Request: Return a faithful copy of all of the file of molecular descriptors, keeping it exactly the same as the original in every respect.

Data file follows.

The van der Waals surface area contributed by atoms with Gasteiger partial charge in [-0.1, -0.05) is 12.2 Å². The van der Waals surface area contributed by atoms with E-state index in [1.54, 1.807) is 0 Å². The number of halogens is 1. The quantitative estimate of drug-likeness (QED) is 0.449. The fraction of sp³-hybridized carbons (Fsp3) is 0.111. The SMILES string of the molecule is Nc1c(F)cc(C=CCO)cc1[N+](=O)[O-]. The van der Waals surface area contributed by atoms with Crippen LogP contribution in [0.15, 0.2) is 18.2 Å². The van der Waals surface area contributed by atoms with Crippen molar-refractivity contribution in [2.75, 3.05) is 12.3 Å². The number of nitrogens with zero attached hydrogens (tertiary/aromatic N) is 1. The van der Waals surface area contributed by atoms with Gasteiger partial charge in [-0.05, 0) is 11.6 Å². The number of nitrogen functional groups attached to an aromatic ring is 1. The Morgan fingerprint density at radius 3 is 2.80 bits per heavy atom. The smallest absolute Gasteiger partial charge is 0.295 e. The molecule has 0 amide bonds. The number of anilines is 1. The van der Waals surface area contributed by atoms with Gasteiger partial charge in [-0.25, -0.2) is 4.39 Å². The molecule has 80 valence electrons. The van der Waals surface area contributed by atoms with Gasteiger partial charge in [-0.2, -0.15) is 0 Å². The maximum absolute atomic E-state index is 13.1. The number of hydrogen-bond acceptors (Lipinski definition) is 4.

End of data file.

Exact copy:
The van der Waals surface area contributed by atoms with Gasteiger partial charge in [-0.1, -0.05) is 12.2 Å². The van der Waals surface area contributed by atoms with E-state index in [1.54, 1.807) is 0 Å². The number of halogens is 1. The quantitative estimate of drug-likeness (QED) is 0.449. The fraction of sp³-hybridized carbons (Fsp3) is 0.111. The SMILES string of the molecule is Nc1c(F)cc(C=CCO)cc1[N+](=O)[O-]. The van der Waals surface area contributed by atoms with Crippen LogP contribution in [0.15, 0.2) is 18.2 Å². The van der Waals surface area contributed by atoms with Crippen molar-refractivity contribution in [2.75, 3.05) is 12.3 Å². The number of nitrogens with zero attached hydrogens (tertiary/aromatic N) is 1. The van der Waals surface area contributed by atoms with Gasteiger partial charge in [-0.05, 0) is 11.6 Å². The number of nitrogen functional groups attached to an aromatic ring is 1. The Morgan fingerprint density at radius 3 is 2.80 bits per heavy atom. The smallest absolute Gasteiger partial charge is 0.295 e. The molecule has 0 amide bonds. The number of anilines is 1. The van der Waals surface area contributed by atoms with Gasteiger partial charge in [-0.25, -0.2) is 4.39 Å². The molecule has 80 valence electrons. The van der Waals surface area contributed by atoms with Gasteiger partial charge in [-0.2, -0.15) is 0 Å². The maximum absolute atomic E-state index is 13.1. The number of hydrogen-bond acceptors (Lipinski definition) is 4.